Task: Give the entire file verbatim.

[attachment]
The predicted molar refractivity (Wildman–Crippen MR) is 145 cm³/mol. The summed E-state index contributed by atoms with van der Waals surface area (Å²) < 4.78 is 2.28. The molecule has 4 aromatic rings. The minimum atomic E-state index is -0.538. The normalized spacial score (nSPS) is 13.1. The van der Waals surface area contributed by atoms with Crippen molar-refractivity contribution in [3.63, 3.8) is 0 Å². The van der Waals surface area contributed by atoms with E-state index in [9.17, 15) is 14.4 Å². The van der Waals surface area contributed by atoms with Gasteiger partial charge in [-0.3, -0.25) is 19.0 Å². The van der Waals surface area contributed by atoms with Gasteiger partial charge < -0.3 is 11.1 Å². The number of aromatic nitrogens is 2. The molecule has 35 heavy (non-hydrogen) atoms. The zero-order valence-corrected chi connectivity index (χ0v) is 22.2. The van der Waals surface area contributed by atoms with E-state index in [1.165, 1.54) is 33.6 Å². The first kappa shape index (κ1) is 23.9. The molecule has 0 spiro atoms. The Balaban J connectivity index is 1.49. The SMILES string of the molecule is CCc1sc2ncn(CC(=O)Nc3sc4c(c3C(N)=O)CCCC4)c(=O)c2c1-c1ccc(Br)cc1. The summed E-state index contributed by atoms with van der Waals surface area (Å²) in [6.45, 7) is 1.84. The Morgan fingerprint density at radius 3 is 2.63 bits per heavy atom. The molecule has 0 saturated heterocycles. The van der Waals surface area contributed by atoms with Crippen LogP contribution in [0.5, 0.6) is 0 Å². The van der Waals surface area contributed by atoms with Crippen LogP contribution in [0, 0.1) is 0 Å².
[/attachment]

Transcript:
The predicted molar refractivity (Wildman–Crippen MR) is 145 cm³/mol. The summed E-state index contributed by atoms with van der Waals surface area (Å²) < 4.78 is 2.28. The molecule has 4 aromatic rings. The minimum atomic E-state index is -0.538. The normalized spacial score (nSPS) is 13.1. The van der Waals surface area contributed by atoms with Crippen molar-refractivity contribution in [3.63, 3.8) is 0 Å². The van der Waals surface area contributed by atoms with E-state index in [9.17, 15) is 14.4 Å². The van der Waals surface area contributed by atoms with Gasteiger partial charge in [-0.3, -0.25) is 19.0 Å². The van der Waals surface area contributed by atoms with Gasteiger partial charge < -0.3 is 11.1 Å². The number of aromatic nitrogens is 2. The molecule has 35 heavy (non-hydrogen) atoms. The zero-order valence-corrected chi connectivity index (χ0v) is 22.2. The van der Waals surface area contributed by atoms with E-state index in [1.165, 1.54) is 33.6 Å². The first kappa shape index (κ1) is 23.9. The molecule has 0 spiro atoms. The Balaban J connectivity index is 1.49. The SMILES string of the molecule is CCc1sc2ncn(CC(=O)Nc3sc4c(c3C(N)=O)CCCC4)c(=O)c2c1-c1ccc(Br)cc1. The summed E-state index contributed by atoms with van der Waals surface area (Å²) in [6.45, 7) is 1.84. The Morgan fingerprint density at radius 3 is 2.63 bits per heavy atom. The molecule has 0 saturated heterocycles. The van der Waals surface area contributed by atoms with Crippen LogP contribution in [0.5, 0.6) is 0 Å². The van der Waals surface area contributed by atoms with Crippen LogP contribution in [0, 0.1) is 0 Å².